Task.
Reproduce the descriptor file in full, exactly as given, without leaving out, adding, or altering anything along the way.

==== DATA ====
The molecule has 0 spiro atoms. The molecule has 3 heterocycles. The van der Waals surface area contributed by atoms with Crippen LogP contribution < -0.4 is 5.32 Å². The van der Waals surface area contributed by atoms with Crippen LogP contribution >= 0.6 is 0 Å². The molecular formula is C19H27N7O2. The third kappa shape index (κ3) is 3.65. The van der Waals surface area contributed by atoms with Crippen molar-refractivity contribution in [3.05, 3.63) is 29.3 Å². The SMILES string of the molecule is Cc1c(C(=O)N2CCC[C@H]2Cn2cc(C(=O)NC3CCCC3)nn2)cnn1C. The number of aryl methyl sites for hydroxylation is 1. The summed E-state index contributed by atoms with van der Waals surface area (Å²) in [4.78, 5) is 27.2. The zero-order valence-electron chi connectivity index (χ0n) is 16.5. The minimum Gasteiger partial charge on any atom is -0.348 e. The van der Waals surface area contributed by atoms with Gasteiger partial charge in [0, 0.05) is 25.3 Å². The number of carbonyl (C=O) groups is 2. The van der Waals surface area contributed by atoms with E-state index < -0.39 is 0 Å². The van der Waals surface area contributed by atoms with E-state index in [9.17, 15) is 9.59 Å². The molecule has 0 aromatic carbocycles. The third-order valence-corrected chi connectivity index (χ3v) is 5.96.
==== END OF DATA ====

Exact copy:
The molecule has 0 spiro atoms. The molecule has 3 heterocycles. The van der Waals surface area contributed by atoms with Crippen LogP contribution < -0.4 is 5.32 Å². The van der Waals surface area contributed by atoms with Crippen LogP contribution >= 0.6 is 0 Å². The molecular formula is C19H27N7O2. The third kappa shape index (κ3) is 3.65. The van der Waals surface area contributed by atoms with Crippen molar-refractivity contribution in [3.05, 3.63) is 29.3 Å². The SMILES string of the molecule is Cc1c(C(=O)N2CCC[C@H]2Cn2cc(C(=O)NC3CCCC3)nn2)cnn1C. The number of aryl methyl sites for hydroxylation is 1. The summed E-state index contributed by atoms with van der Waals surface area (Å²) in [4.78, 5) is 27.2. The zero-order valence-electron chi connectivity index (χ0n) is 16.5. The minimum Gasteiger partial charge on any atom is -0.348 e. The van der Waals surface area contributed by atoms with Gasteiger partial charge in [0, 0.05) is 25.3 Å². The number of carbonyl (C=O) groups is 2. The van der Waals surface area contributed by atoms with E-state index < -0.39 is 0 Å². The van der Waals surface area contributed by atoms with E-state index in [9.17, 15) is 9.59 Å². The molecule has 0 aromatic carbocycles. The third-order valence-corrected chi connectivity index (χ3v) is 5.96.